The idea that printing “created” the Reformation is simplistic. Martin Luther also benefited from luck and favorable political circumstances. There had been calls for reforms of the Church for generations, and the rising power of nation states favored those who wanted to curtail the political influence of the Catholic Church. Luther was under the protection of his sovereign Frederick of Saxony long enough to develop and spread his message. The Pope initially underestimated the importance of the quarrel, and Charles V who was Holy Roman Emperor ruled vast realms from Spain to the Netherlands and found himself simultaneously at war with the French, who feared his power, and the Ottoman Turks who advanced into Europe at the time.
Still, it is indeed hard to believe that the Reformation could have happened the way it did without printing. When Luther in October 1517 fastened to the door of his church at Wittenberg a placard inscribed with “Ninety-five Theses upon Indulgences,” his theses were printed as flysheets and quickly distributed around Germany in what is sometimes dubbed the first major mass media campaign.
Hans J. Hillerbrand writes in The Protestant Reformation that the printing press was the handmaiden of the Protestant reformers. Although we tend to overlook the dimensions of the flood of propaganda, “more must be said about the literature of the Reformation than its mere quantity. Most of it appeared in a new format, what we today would call ’paperback size,’ and consisted of a few quarto or octavo pages, and a woodcut to characterize the content – a pamphlet, in other words. Naturally, Luther and the other reformers could also spin out lengthy and tedious prose. In the main, however, their tracts were brief (seldom more than forty pages in length), they could be read quickly, were inexpensive, and were written in the vernacular. This last was, perhaps, their most incisive characteristic. The Protestant reformers made a determined effort to speak to the common people. In so doing they broke with tradition, for theological tracts had never been published in the language of the people; even Erasmus [of Rotterdam, Dutch Renaissance humanist], who waxed so eloquent about his hope that the farmer might sing of the gospel behind his plow, always wrote in Latin. Not so the Protestant divines.” According to Hillerbrand, “In England the publication and use of the English Bible was encouraged by Henry VIII despite his own conservative views in theology. William Tyndale ranks first among the names to be mentioned in connection with the English Bible. On his translation all subsequent ones have been based, including the King James version of 1611.”
87 editions of Luther’s New Testament in High German and 19 in Low German were printed between 1519 and 1535 and significantly contributed to shaping German vocabulary and grammar. John Calvin, probably the most systematic theologian of the Reformation, first published his seminal book Institutes of the Christian Religion in Latin in 1536 and in French in 1541. It, too, became widely popular and influential and went through several editions. For good or bad, the Reformation directly affected much larger areas of Europe simultaneously than the Renaissance had ever done, and printing surely amplified its effects.
Movable type printing had been invented in China by Bi Sheng around 1040, but it never gained widespread popularity. The nature of the Chinese language with its nonalphabetic script presumably didn’t help. To solve this dilemma, in the first half of the 1400s the Korean King Sejong the Great encouraged book production and ordered his scholars to create an alphabet for the common people as opposed to the complicated Chinese script with its thousands of characters. They produced hangul, “Korean letters,” a phonetic system inspired by other alphabetic scripts, among them Sanskrit. Hangul faced stiff opposition from Confucian scholars who still preferred Chinese characters.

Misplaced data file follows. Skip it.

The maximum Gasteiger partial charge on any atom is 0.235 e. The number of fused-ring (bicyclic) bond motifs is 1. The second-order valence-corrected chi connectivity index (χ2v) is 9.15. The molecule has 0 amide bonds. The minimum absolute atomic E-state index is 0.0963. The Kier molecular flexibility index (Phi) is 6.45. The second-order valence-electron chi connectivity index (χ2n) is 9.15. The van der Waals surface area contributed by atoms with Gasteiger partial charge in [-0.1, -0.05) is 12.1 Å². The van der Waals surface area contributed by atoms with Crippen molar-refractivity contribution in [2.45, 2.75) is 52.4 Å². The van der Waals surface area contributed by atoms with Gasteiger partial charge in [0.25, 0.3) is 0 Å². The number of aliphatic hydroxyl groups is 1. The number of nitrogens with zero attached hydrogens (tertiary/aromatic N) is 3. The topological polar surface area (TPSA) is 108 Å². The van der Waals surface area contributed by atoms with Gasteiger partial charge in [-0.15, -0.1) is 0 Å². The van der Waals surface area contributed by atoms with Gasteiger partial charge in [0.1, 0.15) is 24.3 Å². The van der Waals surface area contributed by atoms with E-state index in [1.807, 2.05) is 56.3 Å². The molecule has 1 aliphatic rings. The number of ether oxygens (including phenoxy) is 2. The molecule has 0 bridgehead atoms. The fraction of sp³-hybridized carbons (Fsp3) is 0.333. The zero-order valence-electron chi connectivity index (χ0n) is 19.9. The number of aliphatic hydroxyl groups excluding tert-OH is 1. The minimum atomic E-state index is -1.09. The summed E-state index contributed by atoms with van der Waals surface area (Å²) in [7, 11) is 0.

Movable type printing with metal types and an alphabetic script was thus in use in Korea before Gutenberg began printing Bibles in Germany, but there are no indications of a connection between what happened in Korea and what happened in Europe. The geographical distance is too big and the time difference too small to make such a connection likely. The Chinese used baked clay for their characters, and only started employing metal types after their use in Europe. Gutenberg was a goldsmith and naturally created his letters out of metal.
According to Irving Fang, “What Gutenberg produced that did not exist in Asia was a printing system. Most obvious among its elements were controlled, exact dimensions of alphabet type cast from metal punches made of hardened steel. These were not unlike the dies, stamps, and punches that were well known to European leather workers, metalsmiths, and pewter makers.”
No link between the Eastern and the Western printing traditions has ever been conclusively proven. Such a link is conceivable, as other technologies moved West during this time period, but the different nature of the systems involved has caused many historians to believe that printing was developed in Europe independently of Asia. In contrast, we know with 100% certainty that Muslims were familiar with East Asian printing. The Mongols left a trail of devastation across much of Eurasia, but their vast empire did open up opportunities for cultural exchange. As scholar Thomas T. Allsen shows, however, being exposed to foreign ideas doesn’t necessarily mean that you will adopt them. Local scholars often clung to the inherited tradition. He uses Russia at the time of Tsar Peter the Great as an example where some elements of that society were fanatically opposed to all innovation while others enthusiastically embraced all things foreign.